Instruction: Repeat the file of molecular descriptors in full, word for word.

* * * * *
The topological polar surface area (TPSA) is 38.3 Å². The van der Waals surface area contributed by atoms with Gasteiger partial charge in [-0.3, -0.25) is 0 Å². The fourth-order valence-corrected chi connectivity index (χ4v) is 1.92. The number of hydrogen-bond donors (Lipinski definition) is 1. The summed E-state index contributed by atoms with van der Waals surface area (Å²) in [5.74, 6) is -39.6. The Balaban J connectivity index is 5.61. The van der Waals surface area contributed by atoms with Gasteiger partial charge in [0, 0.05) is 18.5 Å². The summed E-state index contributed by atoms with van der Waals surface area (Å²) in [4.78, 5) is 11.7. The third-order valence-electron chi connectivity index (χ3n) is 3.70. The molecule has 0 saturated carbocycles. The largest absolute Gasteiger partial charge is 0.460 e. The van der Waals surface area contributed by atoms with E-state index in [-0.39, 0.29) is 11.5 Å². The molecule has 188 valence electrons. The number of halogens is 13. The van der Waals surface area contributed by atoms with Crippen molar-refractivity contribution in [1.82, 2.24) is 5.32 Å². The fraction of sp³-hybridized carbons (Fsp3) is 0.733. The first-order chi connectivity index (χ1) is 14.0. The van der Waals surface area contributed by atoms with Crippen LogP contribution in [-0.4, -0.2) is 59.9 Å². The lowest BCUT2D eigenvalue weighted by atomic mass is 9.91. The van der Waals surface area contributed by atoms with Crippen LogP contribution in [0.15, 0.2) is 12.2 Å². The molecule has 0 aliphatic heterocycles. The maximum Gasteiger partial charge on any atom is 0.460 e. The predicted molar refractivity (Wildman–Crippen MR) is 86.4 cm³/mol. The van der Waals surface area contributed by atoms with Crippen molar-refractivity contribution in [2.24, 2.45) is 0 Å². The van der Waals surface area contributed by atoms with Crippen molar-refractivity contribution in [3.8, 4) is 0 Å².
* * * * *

The topological polar surface area (TPSA) is 38.3 Å². The van der Waals surface area contributed by atoms with Gasteiger partial charge in [-0.3, -0.25) is 0 Å². The fourth-order valence-corrected chi connectivity index (χ4v) is 1.92. The number of hydrogen-bond donors (Lipinski definition) is 1. The summed E-state index contributed by atoms with van der Waals surface area (Å²) in [5.74, 6) is -39.6. The Balaban J connectivity index is 5.61. The van der Waals surface area contributed by atoms with Gasteiger partial charge in [0, 0.05) is 18.5 Å². The summed E-state index contributed by atoms with van der Waals surface area (Å²) in [4.78, 5) is 11.7. The third-order valence-electron chi connectivity index (χ3n) is 3.70. The molecule has 0 saturated carbocycles. The largest absolute Gasteiger partial charge is 0.460 e. The van der Waals surface area contributed by atoms with E-state index in [-0.39, 0.29) is 11.5 Å². The molecule has 188 valence electrons. The number of halogens is 13. The van der Waals surface area contributed by atoms with Crippen molar-refractivity contribution in [1.82, 2.24) is 5.32 Å². The fraction of sp³-hybridized carbons (Fsp3) is 0.733. The first-order chi connectivity index (χ1) is 14.0. The van der Waals surface area contributed by atoms with Crippen LogP contribution in [-0.4, -0.2) is 59.9 Å². The lowest BCUT2D eigenvalue weighted by atomic mass is 9.91. The van der Waals surface area contributed by atoms with Crippen LogP contribution in [0.15, 0.2) is 12.2 Å². The molecule has 0 aliphatic heterocycles. The maximum Gasteiger partial charge on any atom is 0.460 e. The predicted molar refractivity (Wildman–Crippen MR) is 86.4 cm³/mol. The van der Waals surface area contributed by atoms with Crippen molar-refractivity contribution in [2.24, 2.45) is 0 Å². The van der Waals surface area contributed by atoms with Crippen molar-refractivity contribution in [3.8, 4) is 0 Å².